Community reaches out and helps others

We are blessed by a great cloud of witnesses who support the good work being done in our corner of the kingdom of God. We are thankful for the friends, partners, and congregations who share of their time, energy, and resources.

If you will take a moment and look around, we think you will find a great number of ways to reach out to First Lutheran, from simple prayer, to meals, to donations of clothing, to estate gifts. Thank you; simply by visiting this page, you show you care enough to give of your time. Consider a gift today. Not only does your gift go to a vibrant ministry, but gifts are also tax deductible.

We thank you for your gift, but most of all we thank you for your partnership in the gospel. Feel free to contact us if you have any questions.

Grace and peace!


A church is a community

We are also a bridge-building church, engaged in ecumenical dialogue and partnership to heal the wounds of division in the Chrisitan community. The ELCA (Evangelical Lutheran Church in America — our national church body) has entered into cooperative “full communion” agreements (sharing common convictions about theology, mission and worship) with several other Protestant denominations, including the Episcopal Church, the United Church of Christ, the Presbyterian Church (U.S.A.), the United Methodist Church, and others.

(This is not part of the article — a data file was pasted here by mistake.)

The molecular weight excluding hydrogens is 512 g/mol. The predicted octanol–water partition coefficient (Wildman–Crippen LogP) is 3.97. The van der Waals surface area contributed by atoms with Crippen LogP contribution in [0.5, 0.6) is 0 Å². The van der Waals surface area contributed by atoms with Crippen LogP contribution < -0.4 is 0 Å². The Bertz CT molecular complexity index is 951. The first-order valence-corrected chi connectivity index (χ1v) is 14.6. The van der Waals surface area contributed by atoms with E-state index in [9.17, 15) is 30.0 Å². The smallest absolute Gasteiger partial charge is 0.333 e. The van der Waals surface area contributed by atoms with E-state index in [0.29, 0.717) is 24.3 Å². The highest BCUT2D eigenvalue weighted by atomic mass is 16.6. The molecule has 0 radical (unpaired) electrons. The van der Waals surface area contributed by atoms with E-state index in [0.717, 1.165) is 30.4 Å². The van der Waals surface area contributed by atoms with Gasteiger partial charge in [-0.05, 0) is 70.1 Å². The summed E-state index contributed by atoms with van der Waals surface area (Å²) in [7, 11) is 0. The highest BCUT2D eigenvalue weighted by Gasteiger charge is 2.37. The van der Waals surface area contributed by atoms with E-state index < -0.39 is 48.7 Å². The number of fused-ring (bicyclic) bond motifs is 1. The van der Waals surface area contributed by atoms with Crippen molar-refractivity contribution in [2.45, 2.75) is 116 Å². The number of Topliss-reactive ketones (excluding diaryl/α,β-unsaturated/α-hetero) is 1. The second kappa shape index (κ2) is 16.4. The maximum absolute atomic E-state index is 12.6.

All that to say: Lutherans have one foot in both worlds. We embrace our catholic tradition, and we also embrace the spirit of the Reformation to constantly make the grace of God relevant and accessible to the world. We’d love to invite you to come and see!


From many we become one

There is nothing we can do to earn God’s love, or a place in the Christian community. God has already accepted us just as we are. We believe that God’s gift of grace is received by faith. That doesn’t mean we don’t believe in the importance of doing good in the world! It simply means that good works are the fruit of faith, not a kind of barter system for heavenly favors. And while we celebrate the great traditions of the Church, our ultimate authority is scripture, interpreted in the context of the community. There is no tradition so sacred that it cannot be changed for the sake of the gospel. And sometimes change is necessary for God’s love to be known in a changing world.